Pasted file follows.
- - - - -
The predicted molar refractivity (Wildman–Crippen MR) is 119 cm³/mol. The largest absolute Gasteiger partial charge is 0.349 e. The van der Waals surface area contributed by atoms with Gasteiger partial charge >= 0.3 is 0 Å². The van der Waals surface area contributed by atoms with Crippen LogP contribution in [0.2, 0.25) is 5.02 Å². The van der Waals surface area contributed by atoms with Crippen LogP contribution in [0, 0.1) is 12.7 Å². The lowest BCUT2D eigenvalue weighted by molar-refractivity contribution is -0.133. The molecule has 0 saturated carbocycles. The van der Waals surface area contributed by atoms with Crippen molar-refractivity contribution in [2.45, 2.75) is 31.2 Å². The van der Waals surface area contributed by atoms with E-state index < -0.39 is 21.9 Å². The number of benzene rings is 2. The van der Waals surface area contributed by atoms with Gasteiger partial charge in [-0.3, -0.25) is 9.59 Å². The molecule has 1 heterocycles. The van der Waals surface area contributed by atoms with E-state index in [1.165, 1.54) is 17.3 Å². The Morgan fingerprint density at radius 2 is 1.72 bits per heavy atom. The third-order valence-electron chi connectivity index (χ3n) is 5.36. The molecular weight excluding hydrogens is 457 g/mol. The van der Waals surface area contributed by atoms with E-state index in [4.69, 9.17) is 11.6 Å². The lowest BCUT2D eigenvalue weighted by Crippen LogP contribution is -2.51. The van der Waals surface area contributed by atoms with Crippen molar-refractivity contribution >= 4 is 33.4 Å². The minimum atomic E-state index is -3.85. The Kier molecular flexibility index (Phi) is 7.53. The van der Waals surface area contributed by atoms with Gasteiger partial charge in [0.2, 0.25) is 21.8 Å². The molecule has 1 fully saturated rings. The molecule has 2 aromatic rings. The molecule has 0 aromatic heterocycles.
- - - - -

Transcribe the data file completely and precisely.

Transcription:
The predicted molar refractivity (Wildman–Crippen MR) is 119 cm³/mol. The largest absolute Gasteiger partial charge is 0.349 e. The van der Waals surface area contributed by atoms with Gasteiger partial charge >= 0.3 is 0 Å². The van der Waals surface area contributed by atoms with Crippen LogP contribution in [0.2, 0.25) is 5.02 Å². The van der Waals surface area contributed by atoms with Crippen LogP contribution in [0, 0.1) is 12.7 Å². The lowest BCUT2D eigenvalue weighted by molar-refractivity contribution is -0.133. The molecule has 0 saturated carbocycles. The van der Waals surface area contributed by atoms with Crippen molar-refractivity contribution in [2.45, 2.75) is 31.2 Å². The van der Waals surface area contributed by atoms with E-state index < -0.39 is 21.9 Å². The number of benzene rings is 2. The van der Waals surface area contributed by atoms with Gasteiger partial charge in [-0.3, -0.25) is 9.59 Å². The molecule has 1 heterocycles. The van der Waals surface area contributed by atoms with E-state index in [1.165, 1.54) is 17.3 Å². The Morgan fingerprint density at radius 2 is 1.72 bits per heavy atom. The third-order valence-electron chi connectivity index (χ3n) is 5.36. The molecular weight excluding hydrogens is 457 g/mol. The van der Waals surface area contributed by atoms with E-state index in [4.69, 9.17) is 11.6 Å². The lowest BCUT2D eigenvalue weighted by Crippen LogP contribution is -2.51. The van der Waals surface area contributed by atoms with Crippen molar-refractivity contribution >= 4 is 33.4 Å². The minimum atomic E-state index is -3.85. The Kier molecular flexibility index (Phi) is 7.53. The van der Waals surface area contributed by atoms with Gasteiger partial charge in [0.2, 0.25) is 21.8 Å². The molecule has 1 fully saturated rings. The molecule has 2 aromatic rings. The molecule has 0 aromatic heterocycles.